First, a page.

Did you know that breastfeeding is assertive health-promoting behavior? Once you know this, you may have several questions going in your head, like, for example, how does your child’s oral health gets benefitted, or is it bad for your baby's teeth? If yes, then when to stop breastfeeding your baby? Breastfeeding is one of a mother's most important decisions for her baby. It helps boosts your baby’s immunity, and reduces health risks like asthma, SIDS, ear infections, and obesity in children.
Why is breastfeeding your baby good?
There is a close connection between breastfeeding and oral health. According to the American Academy of Pediatrics (AAP), breast milk is considered to be a healthier choice than formula feed or store-bought milk:
Now let's understand how breastfeeding can impact the dental health of both baby and mom.
According to studies, babies who were exclusively breastfed for the first six months or more were less likely to have teeth malocclusions such as open bites, crossbites, and overbites, than those who were breastfed for shorter lengths of time or not at all.
It's still possible that your breastfed baby will require braces someday, even if she's exclusively breastfed. Other factors affecting teeth alignment in your babies include genetics, pacifier use, and thumbsucking.
2. Improve nasal breathing
Breastfeeding helps the mother’s nipples adapt to the internal shape of the baby's oral cavity, ensuring a proper oral seal that results in good nasal breathing. Thus, reducing the incidence of an open-mouth posture.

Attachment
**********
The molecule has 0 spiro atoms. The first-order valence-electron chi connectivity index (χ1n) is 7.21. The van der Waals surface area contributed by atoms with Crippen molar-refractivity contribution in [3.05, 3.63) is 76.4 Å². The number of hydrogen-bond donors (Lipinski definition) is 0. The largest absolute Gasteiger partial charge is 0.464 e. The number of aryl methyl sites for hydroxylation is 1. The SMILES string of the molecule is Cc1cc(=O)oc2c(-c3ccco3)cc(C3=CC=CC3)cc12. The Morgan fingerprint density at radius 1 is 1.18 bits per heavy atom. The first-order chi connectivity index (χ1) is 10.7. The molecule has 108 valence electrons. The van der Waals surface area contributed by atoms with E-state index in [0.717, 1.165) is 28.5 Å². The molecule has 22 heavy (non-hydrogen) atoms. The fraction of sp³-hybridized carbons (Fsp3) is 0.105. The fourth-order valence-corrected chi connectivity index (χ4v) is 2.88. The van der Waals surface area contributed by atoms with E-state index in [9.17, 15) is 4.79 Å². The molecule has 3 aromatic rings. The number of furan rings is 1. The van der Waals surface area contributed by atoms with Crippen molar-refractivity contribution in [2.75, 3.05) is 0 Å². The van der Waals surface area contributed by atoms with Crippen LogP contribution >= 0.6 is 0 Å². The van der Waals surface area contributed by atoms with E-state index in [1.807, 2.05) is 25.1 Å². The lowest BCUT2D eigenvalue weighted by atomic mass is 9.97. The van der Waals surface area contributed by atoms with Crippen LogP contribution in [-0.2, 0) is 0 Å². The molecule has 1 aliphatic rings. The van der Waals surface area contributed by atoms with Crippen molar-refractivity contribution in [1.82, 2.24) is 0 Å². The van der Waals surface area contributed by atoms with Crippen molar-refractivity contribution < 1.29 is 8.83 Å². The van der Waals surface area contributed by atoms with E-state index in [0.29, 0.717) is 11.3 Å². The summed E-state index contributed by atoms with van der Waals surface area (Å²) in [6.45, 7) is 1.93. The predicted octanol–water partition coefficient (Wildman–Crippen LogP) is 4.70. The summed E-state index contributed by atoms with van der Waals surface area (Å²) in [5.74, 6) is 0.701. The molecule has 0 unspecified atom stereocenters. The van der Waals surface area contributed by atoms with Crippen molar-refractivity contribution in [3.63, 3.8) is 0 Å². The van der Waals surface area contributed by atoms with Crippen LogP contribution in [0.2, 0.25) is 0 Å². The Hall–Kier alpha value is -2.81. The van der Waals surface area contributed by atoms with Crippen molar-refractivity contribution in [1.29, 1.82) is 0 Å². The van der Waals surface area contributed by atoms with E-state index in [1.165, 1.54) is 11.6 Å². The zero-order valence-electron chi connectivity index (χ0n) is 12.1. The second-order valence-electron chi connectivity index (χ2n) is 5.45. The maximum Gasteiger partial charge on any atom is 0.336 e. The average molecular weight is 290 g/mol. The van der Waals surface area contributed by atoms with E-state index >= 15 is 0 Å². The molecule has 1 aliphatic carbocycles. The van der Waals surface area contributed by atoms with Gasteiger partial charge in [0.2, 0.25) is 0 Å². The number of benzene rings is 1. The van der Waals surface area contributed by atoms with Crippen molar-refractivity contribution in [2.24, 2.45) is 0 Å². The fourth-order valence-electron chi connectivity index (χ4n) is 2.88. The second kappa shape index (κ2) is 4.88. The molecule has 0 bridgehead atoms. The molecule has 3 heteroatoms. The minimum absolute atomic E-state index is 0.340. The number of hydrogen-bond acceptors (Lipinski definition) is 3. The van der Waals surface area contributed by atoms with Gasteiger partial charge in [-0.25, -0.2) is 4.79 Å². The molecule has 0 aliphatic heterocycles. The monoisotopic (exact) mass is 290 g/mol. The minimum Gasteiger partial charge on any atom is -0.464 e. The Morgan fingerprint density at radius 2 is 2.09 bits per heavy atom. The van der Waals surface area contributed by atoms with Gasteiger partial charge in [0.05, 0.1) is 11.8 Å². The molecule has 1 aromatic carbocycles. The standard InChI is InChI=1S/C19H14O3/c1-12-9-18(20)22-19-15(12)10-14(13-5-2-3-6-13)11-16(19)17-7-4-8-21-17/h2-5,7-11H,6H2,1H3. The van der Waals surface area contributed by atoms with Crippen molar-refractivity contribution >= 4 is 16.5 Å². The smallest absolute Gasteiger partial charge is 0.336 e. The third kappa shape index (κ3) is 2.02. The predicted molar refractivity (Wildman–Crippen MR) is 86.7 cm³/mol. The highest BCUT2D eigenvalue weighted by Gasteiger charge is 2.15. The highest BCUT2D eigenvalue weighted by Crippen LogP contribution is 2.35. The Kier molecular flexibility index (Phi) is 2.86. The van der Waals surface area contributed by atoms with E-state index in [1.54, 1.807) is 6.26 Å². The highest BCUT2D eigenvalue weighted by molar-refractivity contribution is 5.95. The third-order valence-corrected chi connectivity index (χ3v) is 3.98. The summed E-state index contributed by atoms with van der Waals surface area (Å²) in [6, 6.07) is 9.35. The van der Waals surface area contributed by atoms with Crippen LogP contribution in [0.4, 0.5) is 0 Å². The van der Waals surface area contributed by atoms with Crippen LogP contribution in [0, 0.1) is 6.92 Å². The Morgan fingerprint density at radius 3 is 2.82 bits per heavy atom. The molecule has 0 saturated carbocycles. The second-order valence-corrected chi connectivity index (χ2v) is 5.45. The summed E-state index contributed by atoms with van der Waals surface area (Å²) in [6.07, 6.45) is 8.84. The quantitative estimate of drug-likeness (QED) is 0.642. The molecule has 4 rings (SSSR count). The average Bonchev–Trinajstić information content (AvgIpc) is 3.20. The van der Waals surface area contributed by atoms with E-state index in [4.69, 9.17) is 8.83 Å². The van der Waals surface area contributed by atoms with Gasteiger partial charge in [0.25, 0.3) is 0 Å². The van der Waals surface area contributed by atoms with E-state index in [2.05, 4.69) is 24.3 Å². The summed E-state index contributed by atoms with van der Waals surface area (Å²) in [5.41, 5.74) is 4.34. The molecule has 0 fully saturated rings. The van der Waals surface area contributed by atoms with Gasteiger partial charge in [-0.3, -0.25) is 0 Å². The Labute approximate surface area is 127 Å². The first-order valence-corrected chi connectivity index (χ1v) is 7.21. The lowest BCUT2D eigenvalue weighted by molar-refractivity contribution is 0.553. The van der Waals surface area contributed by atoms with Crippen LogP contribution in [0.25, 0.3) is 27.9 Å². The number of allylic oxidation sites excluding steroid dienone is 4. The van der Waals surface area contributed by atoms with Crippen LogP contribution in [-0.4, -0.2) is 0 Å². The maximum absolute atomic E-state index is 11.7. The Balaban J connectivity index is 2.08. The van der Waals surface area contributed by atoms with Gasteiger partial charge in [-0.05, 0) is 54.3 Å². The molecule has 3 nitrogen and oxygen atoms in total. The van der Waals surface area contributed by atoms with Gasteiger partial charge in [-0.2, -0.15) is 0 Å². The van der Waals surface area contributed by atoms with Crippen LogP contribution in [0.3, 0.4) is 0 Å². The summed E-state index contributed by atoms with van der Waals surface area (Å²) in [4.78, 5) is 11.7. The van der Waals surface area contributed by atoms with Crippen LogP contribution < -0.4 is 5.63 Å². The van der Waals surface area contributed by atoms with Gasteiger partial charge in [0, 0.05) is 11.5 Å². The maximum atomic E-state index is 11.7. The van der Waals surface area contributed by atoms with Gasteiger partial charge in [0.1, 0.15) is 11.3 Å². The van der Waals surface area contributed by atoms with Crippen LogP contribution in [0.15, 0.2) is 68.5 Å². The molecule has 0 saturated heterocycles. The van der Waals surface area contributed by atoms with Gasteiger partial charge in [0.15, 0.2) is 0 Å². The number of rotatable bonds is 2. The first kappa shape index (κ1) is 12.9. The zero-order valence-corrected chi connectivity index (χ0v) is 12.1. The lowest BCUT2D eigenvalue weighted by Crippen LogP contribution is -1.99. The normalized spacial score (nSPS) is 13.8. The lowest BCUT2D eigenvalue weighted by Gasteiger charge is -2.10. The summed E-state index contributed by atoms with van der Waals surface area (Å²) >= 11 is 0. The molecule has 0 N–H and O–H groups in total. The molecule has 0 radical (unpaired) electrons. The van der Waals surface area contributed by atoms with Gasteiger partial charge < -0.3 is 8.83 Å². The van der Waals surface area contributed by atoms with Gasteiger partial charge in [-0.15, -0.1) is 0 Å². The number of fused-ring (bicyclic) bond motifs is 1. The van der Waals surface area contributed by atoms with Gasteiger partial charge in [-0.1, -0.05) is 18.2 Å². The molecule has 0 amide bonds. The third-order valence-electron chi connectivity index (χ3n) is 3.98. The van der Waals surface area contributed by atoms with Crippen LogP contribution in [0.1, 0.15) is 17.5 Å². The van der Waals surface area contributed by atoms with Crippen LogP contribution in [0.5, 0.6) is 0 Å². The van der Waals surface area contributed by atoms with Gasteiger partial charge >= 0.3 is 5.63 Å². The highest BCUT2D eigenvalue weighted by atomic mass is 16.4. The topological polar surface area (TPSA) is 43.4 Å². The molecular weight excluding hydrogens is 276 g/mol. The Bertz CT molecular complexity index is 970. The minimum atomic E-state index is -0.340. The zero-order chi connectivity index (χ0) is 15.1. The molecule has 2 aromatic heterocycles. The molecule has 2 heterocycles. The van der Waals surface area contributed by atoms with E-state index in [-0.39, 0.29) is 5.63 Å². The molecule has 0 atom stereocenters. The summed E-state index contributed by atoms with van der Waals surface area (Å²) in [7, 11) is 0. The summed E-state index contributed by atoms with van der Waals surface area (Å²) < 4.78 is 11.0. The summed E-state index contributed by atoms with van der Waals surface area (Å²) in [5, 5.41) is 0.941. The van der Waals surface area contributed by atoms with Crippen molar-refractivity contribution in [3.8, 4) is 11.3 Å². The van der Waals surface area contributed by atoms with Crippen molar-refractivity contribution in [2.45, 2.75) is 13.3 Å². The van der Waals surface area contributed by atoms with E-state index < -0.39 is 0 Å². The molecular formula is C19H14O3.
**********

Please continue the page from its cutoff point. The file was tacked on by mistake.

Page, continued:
3. Baby Bottle Tooth Decay Is Reduced by Breastfeeding
Another benefit of breastfeeding includes reduced baby bottle tooth decay. Baby bottle tooth decay occurs when the baby's teeth are exposed frequently to drinks containing sugar. Infants often develop tooth decay when they sleep with bottles -containing formula, milk, or fruit juice. The upper front teeth are usually affected, but other teeth may also be affected.
4. Breastfeeding promotes saliva production.
Breastfeeding prevents dental caries in infants by boosting saliva production. Breastfeeding requires a squeeze-action from the tongue and lip, while bottle-feeding is more passive. Thus, it increases salivary neutralization and reduces the risk of dental caries by 50%.
To prevent your baby from getting cavities, begin wiping your baby’s gums with a clean and wet/moist gauze pad or a cloth daily. When your baby teeth emerge, brush them with fluoride-containing toothpaste. Make sure you take just a tiny amount of toothpaste like the size of a grain of rice. Start doing this when the first tooth emerges.
Although the American Dental Association (ADA) states that breastfeeding can cause dental caries if fed throughout the night after a baby's first tooth has emerged. It is also applicable to bottle-fed babies.
Dental practitioners should encourage breastfeeding as healthy behavior. Some general recommendations are:
Several benefits of breastfeeding for children and mothers have been well documented; breastfeeding also protects against dental caries and prevents malocclusions.
About the Author:
Suprithi Choudhary, M.Pharm (Pharmacology) Medical Content writer
Suprithi is a Pharma Professional working as a medical content writer and previously worked as a Research Scientist and Senior Research Analyst
Special thanks to Dr Deepak Kulkarni, a dental surgeon with over 23 years of experience who proofread this blog. He graduated from the H.K.E's Dental College, Gulbarga, and has certifications in ACHS International Accreditation Education Plan; Advanced Rotary Endodontic - Restorative Continuum; and Leadership, Team Building and Customer Service Leadership from the Oscar Murphy International.